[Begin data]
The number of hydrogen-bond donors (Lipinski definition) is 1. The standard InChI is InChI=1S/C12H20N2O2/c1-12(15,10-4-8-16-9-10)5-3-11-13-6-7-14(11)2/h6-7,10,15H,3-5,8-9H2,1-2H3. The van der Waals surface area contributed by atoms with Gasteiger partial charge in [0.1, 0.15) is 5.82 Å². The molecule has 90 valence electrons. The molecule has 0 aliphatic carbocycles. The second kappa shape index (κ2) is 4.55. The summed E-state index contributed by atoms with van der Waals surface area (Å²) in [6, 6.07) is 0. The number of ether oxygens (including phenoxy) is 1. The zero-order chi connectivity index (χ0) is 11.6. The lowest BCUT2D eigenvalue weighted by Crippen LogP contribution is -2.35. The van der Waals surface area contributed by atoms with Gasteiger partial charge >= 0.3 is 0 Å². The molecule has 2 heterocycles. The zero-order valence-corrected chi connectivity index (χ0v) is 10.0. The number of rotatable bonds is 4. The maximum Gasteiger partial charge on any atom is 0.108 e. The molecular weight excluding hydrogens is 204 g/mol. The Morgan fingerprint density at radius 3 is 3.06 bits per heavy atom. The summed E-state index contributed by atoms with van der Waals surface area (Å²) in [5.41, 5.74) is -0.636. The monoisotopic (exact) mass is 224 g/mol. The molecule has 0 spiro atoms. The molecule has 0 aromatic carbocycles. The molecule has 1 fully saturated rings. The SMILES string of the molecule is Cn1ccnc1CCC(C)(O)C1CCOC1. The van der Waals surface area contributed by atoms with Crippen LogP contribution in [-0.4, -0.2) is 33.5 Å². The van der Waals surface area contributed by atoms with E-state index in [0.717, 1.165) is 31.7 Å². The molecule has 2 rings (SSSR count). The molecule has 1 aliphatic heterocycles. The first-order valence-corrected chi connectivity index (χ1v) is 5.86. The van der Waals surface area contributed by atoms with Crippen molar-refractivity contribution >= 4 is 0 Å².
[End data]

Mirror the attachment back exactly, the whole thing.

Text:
The number of hydrogen-bond donors (Lipinski definition) is 1. The standard InChI is InChI=1S/C12H20N2O2/c1-12(15,10-4-8-16-9-10)5-3-11-13-6-7-14(11)2/h6-7,10,15H,3-5,8-9H2,1-2H3. The van der Waals surface area contributed by atoms with Gasteiger partial charge in [0.1, 0.15) is 5.82 Å². The molecule has 90 valence electrons. The molecule has 0 aliphatic carbocycles. The second kappa shape index (κ2) is 4.55. The summed E-state index contributed by atoms with van der Waals surface area (Å²) in [6, 6.07) is 0. The number of ether oxygens (including phenoxy) is 1. The zero-order chi connectivity index (χ0) is 11.6. The lowest BCUT2D eigenvalue weighted by Crippen LogP contribution is -2.35. The van der Waals surface area contributed by atoms with Gasteiger partial charge >= 0.3 is 0 Å². The molecule has 2 heterocycles. The zero-order valence-corrected chi connectivity index (χ0v) is 10.0. The number of rotatable bonds is 4. The maximum Gasteiger partial charge on any atom is 0.108 e. The molecular weight excluding hydrogens is 204 g/mol. The Morgan fingerprint density at radius 3 is 3.06 bits per heavy atom. The summed E-state index contributed by atoms with van der Waals surface area (Å²) in [5.41, 5.74) is -0.636. The monoisotopic (exact) mass is 224 g/mol. The molecule has 0 spiro atoms. The molecule has 0 aromatic carbocycles. The molecule has 1 fully saturated rings. The SMILES string of the molecule is Cn1ccnc1CCC(C)(O)C1CCOC1. The van der Waals surface area contributed by atoms with Crippen LogP contribution in [-0.4, -0.2) is 33.5 Å². The van der Waals surface area contributed by atoms with E-state index in [0.717, 1.165) is 31.7 Å². The molecule has 2 rings (SSSR count). The molecule has 1 aliphatic heterocycles. The first-order valence-corrected chi connectivity index (χ1v) is 5.86. The van der Waals surface area contributed by atoms with Crippen molar-refractivity contribution >= 4 is 0 Å².